Nick: DeAndre Thompkins
This is tough. I love the potential in all of our offensive recruits, so it's a little difficult to choose just one who stands out to me. I will say that I think Mike Gesicki will go down as the most statistically-productive recruit in this class. However, I am most excited for De'Andre Thompkins. He is a fast, fast man. For those that know/follow track, he has a 200-meter time of 20.9 seconds, and a 400-meter time of 47.8. That is stupid fast. Before you go and write off his track speed as a poor indicator of his football potential (see Kenney, Alex and Smith, Devon "MooMoo"), know that De'Andre is much more than a speedster who was thrown onto the football field. He was a do-it-all threat in high school, and will be a do-it-all threat for Coach Franklin. During his junior season at Swansboro High School in North Carolina, he rushed for 1,359 yards on 175 carries (good for 7.77 a clip). During his senior season he spent more time at receiver so he only took 82 handoffs, yet still managed to pick up 8.52 ypc on his way to 699 yards. His receiving numbers weren't huge in high school, but it's rare to find such numbers anyway, due to the run first nature of high school football. As he is now, he is extremely dangerous in open space, and can break a big play at any time. His route running is improving, and he has good hands already. With added experience, he will be a dynamic slot receiver that defenses will be forced to plan around. He will also be a major asset in the return game, and could be showing off this skill as early as Ireland. Over his junior and season seasons, he averaged 40 yards per kick return, and 34.5 yards per punt return. You can go ahead and pick up your jaw from the floor now.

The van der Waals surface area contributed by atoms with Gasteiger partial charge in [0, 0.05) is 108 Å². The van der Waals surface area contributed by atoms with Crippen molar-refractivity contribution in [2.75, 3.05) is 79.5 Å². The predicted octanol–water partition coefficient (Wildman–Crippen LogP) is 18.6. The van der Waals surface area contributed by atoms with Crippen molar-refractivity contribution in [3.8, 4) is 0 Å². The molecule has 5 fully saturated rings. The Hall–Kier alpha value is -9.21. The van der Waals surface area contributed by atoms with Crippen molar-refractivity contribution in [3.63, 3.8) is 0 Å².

And finally, a very honest take from Ben: No one
It's not that I think this stuff is creepy. Alright, maybe sniffing around 17 year olds to interpret twitter comments is creepy. But, that's not why I don't have a "most excited about" selection here. It's because I just don't care very much; and, I don't care very much because I understand that I have no real information at this stage, with which to make any kind of determination. Some jerkoff from ESPN thinks the kid is "a game changer"? What the hell does that mean? They say that shit about 100 different kids every year, and we'll never hear from 90 of them after signing day. The highlight videos are mostly useless. They are, of course, "highlights". They last 2 - 10 minutes, and, in someone's opinion, show "the best" plays for one dude, irrespective of opponent or situation. They won't show a receiver dropping a ball, or getting alligator arms over the middle. And they won't show a massive offensive tackle false starting, or whiffing on his block. So - whatever. About the only thing you can tell from the highlight videos is if the kid is fast. We could probably make a highlight video of Devon that would get him 2 or 3 stars from Scouts, Inc.